Enzymes are proteins that have a specific function. They speed up the rate of chemical reactions in a cell or outside a cell. Enzymes act as catalysts; they do not get consumed in the chemical reactions that they accelerate.
Why do cells need a catalyst? Cells use a lot of energy! There are thousands of reactions that take place in cells and these require energy. Since energy is always limiting in a living cell, cells have adopted enzymes as a way to conserve energy. Insufficient energy is a barrier to initiating the reaction. Only when there is a sufficient amount of energy, can the reactant overcome the energy barrier and proceed to form a product. This is called the activation energy.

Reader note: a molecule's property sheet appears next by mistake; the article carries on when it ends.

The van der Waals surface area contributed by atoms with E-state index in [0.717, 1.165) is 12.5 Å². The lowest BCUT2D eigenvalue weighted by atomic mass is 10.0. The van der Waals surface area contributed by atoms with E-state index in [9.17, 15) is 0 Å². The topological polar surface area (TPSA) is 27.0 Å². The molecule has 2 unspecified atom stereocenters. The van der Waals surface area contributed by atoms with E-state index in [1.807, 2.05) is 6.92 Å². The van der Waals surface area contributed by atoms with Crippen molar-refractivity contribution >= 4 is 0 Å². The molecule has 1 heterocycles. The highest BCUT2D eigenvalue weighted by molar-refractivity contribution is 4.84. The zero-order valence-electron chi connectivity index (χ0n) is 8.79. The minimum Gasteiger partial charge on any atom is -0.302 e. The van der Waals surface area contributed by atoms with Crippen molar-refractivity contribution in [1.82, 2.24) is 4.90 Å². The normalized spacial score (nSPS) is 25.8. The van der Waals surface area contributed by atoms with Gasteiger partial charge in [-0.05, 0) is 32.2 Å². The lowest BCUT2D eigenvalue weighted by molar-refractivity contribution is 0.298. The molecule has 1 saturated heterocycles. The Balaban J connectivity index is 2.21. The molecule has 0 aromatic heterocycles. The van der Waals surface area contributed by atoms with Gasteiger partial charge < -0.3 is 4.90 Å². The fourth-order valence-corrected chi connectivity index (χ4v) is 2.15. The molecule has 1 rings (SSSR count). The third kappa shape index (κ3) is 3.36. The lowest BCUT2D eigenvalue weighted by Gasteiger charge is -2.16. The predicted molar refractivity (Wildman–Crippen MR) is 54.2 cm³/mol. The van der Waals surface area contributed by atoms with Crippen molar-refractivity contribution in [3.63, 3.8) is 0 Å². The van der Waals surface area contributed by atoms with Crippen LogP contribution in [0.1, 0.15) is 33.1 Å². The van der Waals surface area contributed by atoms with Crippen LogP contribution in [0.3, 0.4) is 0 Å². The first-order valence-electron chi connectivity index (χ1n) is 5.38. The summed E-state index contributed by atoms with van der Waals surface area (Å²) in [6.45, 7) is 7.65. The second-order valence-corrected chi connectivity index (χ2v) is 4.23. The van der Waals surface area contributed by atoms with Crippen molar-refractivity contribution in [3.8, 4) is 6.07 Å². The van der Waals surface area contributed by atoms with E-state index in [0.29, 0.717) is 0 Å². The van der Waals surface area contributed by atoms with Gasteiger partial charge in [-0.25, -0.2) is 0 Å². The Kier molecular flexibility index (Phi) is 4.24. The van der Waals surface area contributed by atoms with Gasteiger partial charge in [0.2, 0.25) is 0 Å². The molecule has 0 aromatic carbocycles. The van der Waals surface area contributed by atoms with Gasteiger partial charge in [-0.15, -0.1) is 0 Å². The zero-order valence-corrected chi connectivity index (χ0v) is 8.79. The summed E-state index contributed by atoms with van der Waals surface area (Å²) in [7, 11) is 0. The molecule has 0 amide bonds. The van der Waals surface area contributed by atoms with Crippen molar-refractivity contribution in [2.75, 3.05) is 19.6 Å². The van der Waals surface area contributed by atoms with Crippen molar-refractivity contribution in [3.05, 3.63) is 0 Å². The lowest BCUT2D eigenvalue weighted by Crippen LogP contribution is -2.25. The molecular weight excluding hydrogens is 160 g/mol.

How do catalysts speed up chemical reactions? In biological systems, the energy required to make a reaction go is stored primarily in the bonds that make up adenosine triphosphate (ATP). Specifically, the energy is stored in the bonds between phosphate groups and the nucleotide, adenosine. Energy (~7 kcal/mole) is released when one of the phosphate bonds in ATP to form adenosine diphosphate (ADP) is broken. This is equivalent to the amount of energy in a peanut. A catalyst lowers the barrier for the activation energy. For example, ethanol is metabolized into acetaldehyde by the enzyme, alcohol dehydrogenase. In the absence of ADH, the rate of the reaction would be less than 0.000006 (or 6 x 10-6) µmoles/L per minute. While in the presence of ADH, the reaction rate is 2700 µmoles/L per minute. That’s an acceleration of more than 4500 million times!